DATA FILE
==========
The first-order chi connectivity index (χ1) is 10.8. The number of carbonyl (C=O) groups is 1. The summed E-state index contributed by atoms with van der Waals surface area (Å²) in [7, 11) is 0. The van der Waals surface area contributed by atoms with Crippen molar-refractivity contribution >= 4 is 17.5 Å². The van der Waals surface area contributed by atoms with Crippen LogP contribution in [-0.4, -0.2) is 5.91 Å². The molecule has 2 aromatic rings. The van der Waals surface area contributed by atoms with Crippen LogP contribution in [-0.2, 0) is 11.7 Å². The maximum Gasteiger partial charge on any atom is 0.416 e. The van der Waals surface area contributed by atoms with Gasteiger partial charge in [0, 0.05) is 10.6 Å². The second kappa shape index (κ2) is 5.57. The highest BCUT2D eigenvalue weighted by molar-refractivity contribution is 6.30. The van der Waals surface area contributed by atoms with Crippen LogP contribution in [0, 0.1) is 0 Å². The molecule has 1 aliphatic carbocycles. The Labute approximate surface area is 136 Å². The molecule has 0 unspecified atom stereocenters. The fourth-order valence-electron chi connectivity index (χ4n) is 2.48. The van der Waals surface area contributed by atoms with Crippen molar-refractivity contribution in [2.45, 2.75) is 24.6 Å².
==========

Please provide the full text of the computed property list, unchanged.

The first-order chi connectivity index (χ1) is 10.8. The number of carbonyl (C=O) groups is 1. The summed E-state index contributed by atoms with van der Waals surface area (Å²) in [7, 11) is 0. The van der Waals surface area contributed by atoms with Crippen molar-refractivity contribution >= 4 is 17.5 Å². The van der Waals surface area contributed by atoms with Crippen LogP contribution in [-0.4, -0.2) is 5.91 Å². The molecule has 2 aromatic rings. The van der Waals surface area contributed by atoms with Crippen LogP contribution in [-0.2, 0) is 11.7 Å². The maximum Gasteiger partial charge on any atom is 0.416 e. The van der Waals surface area contributed by atoms with Gasteiger partial charge in [0, 0.05) is 10.6 Å². The second kappa shape index (κ2) is 5.57. The highest BCUT2D eigenvalue weighted by molar-refractivity contribution is 6.30. The van der Waals surface area contributed by atoms with Crippen LogP contribution in [0, 0.1) is 0 Å². The molecule has 1 aliphatic carbocycles. The Labute approximate surface area is 136 Å². The molecule has 0 unspecified atom stereocenters. The fourth-order valence-electron chi connectivity index (χ4n) is 2.48. The van der Waals surface area contributed by atoms with Crippen molar-refractivity contribution in [2.45, 2.75) is 24.6 Å².